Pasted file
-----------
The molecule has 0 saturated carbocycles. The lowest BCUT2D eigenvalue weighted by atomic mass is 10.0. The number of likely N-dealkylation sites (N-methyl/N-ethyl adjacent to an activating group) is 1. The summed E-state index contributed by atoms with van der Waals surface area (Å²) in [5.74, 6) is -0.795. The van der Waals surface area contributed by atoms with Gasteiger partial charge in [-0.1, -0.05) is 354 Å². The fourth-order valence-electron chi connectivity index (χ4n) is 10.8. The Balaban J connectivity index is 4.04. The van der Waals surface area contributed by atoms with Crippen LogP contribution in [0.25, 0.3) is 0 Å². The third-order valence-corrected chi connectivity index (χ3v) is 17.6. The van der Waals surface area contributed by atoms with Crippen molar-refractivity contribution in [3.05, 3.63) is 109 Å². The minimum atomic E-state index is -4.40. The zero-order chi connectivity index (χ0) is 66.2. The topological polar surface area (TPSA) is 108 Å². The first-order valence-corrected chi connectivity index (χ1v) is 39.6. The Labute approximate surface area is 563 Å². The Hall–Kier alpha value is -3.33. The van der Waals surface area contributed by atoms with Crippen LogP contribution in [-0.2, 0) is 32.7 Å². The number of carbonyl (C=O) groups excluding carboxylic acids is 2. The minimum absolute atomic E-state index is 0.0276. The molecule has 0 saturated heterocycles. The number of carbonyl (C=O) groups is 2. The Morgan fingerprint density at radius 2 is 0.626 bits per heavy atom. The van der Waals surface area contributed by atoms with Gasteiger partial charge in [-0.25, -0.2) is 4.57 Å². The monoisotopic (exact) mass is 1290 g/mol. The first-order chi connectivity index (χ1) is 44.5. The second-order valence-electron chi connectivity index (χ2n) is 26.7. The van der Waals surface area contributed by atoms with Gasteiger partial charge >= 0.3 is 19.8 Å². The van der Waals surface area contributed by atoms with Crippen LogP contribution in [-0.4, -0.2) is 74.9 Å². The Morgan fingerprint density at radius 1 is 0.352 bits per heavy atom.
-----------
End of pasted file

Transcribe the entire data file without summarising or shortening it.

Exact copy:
The molecule has 0 saturated carbocycles. The lowest BCUT2D eigenvalue weighted by atomic mass is 10.0. The number of likely N-dealkylation sites (N-methyl/N-ethyl adjacent to an activating group) is 1. The summed E-state index contributed by atoms with van der Waals surface area (Å²) in [5.74, 6) is -0.795. The van der Waals surface area contributed by atoms with Gasteiger partial charge in [-0.1, -0.05) is 354 Å². The fourth-order valence-electron chi connectivity index (χ4n) is 10.8. The Balaban J connectivity index is 4.04. The van der Waals surface area contributed by atoms with Crippen LogP contribution in [0.25, 0.3) is 0 Å². The third-order valence-corrected chi connectivity index (χ3v) is 17.6. The van der Waals surface area contributed by atoms with Crippen molar-refractivity contribution in [3.05, 3.63) is 109 Å². The minimum atomic E-state index is -4.40. The zero-order chi connectivity index (χ0) is 66.2. The topological polar surface area (TPSA) is 108 Å². The first-order valence-corrected chi connectivity index (χ1v) is 39.6. The Labute approximate surface area is 563 Å². The Hall–Kier alpha value is -3.33. The van der Waals surface area contributed by atoms with Crippen LogP contribution in [-0.2, 0) is 32.7 Å². The number of carbonyl (C=O) groups excluding carboxylic acids is 2. The minimum absolute atomic E-state index is 0.0276. The molecule has 0 saturated heterocycles. The number of carbonyl (C=O) groups is 2. The Morgan fingerprint density at radius 2 is 0.626 bits per heavy atom. The van der Waals surface area contributed by atoms with Gasteiger partial charge in [-0.25, -0.2) is 4.57 Å². The monoisotopic (exact) mass is 1290 g/mol. The first-order chi connectivity index (χ1) is 44.5. The second-order valence-electron chi connectivity index (χ2n) is 26.7. The van der Waals surface area contributed by atoms with Gasteiger partial charge >= 0.3 is 19.8 Å². The van der Waals surface area contributed by atoms with Crippen LogP contribution in [-0.4, -0.2) is 74.9 Å². The Morgan fingerprint density at radius 1 is 0.352 bits per heavy atom.